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(Also, as a not-irrelevant side note, consider not buying products with palm oil, if you feel the need to do something.)

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Today let us share a beautiful book called Under the Ocean by Anouck Boisrobert and Louis Rigaud.

The book is a mastery of paper book engineering, with each spread unfolding in two steps: first to show the situation on the surface of the ocean, where the boat Oceano is traveling. Then, with more impressive sculptural effects, we’re shown what’s underneath it. The 3D extravaganza is paired with beautiful, subtle illustration whose strength lies in just enough detail combined with subtle painterly effects and sensitivity.

It takes you on a journey through the richness of the ocean and while not as directly focused on the ecological message as their previous book about a forest (we’ll show you that one, too), it still manages to convey the beauty and the vulnerability of our oceans.

The cover of the Polish edition.

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The boat is starting its journey.

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Whales (the minimalist spread offsets nicely more busy spreads around it.)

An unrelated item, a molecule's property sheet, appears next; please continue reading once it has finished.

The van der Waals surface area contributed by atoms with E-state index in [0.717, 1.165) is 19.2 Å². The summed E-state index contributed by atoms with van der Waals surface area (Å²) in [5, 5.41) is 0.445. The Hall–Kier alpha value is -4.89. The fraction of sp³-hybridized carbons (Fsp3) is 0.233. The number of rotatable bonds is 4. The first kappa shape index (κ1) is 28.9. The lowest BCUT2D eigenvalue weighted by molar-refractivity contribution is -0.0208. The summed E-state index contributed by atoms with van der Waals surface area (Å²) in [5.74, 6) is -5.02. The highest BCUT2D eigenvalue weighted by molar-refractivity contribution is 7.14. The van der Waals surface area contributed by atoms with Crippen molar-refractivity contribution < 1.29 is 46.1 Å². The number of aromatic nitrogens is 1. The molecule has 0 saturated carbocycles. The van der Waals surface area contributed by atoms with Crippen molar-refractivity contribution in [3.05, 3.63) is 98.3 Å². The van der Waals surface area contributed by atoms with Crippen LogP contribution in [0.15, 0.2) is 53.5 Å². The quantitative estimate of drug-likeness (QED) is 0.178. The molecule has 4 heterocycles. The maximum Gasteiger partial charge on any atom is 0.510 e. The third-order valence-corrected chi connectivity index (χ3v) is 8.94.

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Seals in the Arctic.

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This is probably not exactly like seeing the coral reef but what a beautiful approximation.

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Spring always feels like a Jane Austen season to us, maybe because of all those walks in parks she describes. It’s not quite spring yet but it still feels like a good time to share one of our recent Christmas gifts: a box set of all Austen novels (and her juvenile writings) in elegant canvas covers, with neat editorial work to boot. The whole set is published by Penguin Classics and looks great on the shelf.

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And we mean “box” literally because the books come in a carton/canvas box with a floral pattern.

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All the individual books, with their different patterns. (Admittedly, we’re not always sure why the particular pattern is chosen but they look good.) Notice the interesting, far from obvious color scheme.

Pride and Prejudice, arguably the best of these novels.

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As personally we find Austen very re-readable, we’re happy that the next time we read her work it will be this lovely edition.

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It is white outside and summer seems far away. One way to make it feel closer is to look at books from summer holidays, which, for us, tend to be about Paris. Paris Paname by Sébastien Plassard is a charming picture book based on a simple idea of folding pages. When folded they show one scene in a typical Parisian area and when unfolded – another one, sometimes changed quite subtly. Each illustration includes the thrill of  surprise.

It reminds us of games we used to play as children, in which unfolding a piece of paper changed the illustrated story: it has the same joy and inventiveness, although a much more sophisticated color palette than we tended to employ. If you like your books with a little twist, you might enjoy this one.